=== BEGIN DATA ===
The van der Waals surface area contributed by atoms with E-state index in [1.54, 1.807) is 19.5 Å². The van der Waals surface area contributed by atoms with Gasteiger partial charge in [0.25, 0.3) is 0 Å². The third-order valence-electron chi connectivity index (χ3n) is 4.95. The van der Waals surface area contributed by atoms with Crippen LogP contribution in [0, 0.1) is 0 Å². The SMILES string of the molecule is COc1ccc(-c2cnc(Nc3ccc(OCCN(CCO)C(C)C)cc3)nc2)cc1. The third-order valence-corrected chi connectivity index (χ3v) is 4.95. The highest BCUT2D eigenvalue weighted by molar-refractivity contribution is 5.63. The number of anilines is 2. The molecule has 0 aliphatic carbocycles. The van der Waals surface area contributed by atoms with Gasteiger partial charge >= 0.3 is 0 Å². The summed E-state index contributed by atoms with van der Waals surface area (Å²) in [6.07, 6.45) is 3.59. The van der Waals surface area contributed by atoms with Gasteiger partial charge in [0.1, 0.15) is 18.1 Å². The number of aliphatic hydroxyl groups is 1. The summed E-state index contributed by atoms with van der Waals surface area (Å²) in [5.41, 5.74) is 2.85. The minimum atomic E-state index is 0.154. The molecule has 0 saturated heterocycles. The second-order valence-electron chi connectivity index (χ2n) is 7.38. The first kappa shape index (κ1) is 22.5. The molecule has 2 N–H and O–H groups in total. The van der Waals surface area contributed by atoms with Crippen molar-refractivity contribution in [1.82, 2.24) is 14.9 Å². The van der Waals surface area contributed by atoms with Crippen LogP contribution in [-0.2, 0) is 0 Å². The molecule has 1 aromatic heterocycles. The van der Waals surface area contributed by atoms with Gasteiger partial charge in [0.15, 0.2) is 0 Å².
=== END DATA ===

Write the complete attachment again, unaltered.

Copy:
The van der Waals surface area contributed by atoms with E-state index in [1.54, 1.807) is 19.5 Å². The van der Waals surface area contributed by atoms with Gasteiger partial charge in [0.25, 0.3) is 0 Å². The third-order valence-electron chi connectivity index (χ3n) is 4.95. The van der Waals surface area contributed by atoms with Crippen LogP contribution in [0, 0.1) is 0 Å². The SMILES string of the molecule is COc1ccc(-c2cnc(Nc3ccc(OCCN(CCO)C(C)C)cc3)nc2)cc1. The third-order valence-corrected chi connectivity index (χ3v) is 4.95. The highest BCUT2D eigenvalue weighted by molar-refractivity contribution is 5.63. The number of anilines is 2. The molecule has 0 aliphatic carbocycles. The van der Waals surface area contributed by atoms with Gasteiger partial charge >= 0.3 is 0 Å². The summed E-state index contributed by atoms with van der Waals surface area (Å²) in [6.07, 6.45) is 3.59. The van der Waals surface area contributed by atoms with Gasteiger partial charge in [0.1, 0.15) is 18.1 Å². The number of aliphatic hydroxyl groups is 1. The summed E-state index contributed by atoms with van der Waals surface area (Å²) in [5.41, 5.74) is 2.85. The minimum atomic E-state index is 0.154. The molecule has 0 saturated heterocycles. The second-order valence-electron chi connectivity index (χ2n) is 7.38. The first kappa shape index (κ1) is 22.5. The molecule has 2 N–H and O–H groups in total. The van der Waals surface area contributed by atoms with Crippen molar-refractivity contribution in [1.82, 2.24) is 14.9 Å². The van der Waals surface area contributed by atoms with Crippen LogP contribution in [-0.2, 0) is 0 Å². The molecule has 1 aromatic heterocycles. The van der Waals surface area contributed by atoms with Gasteiger partial charge in [0.15, 0.2) is 0 Å².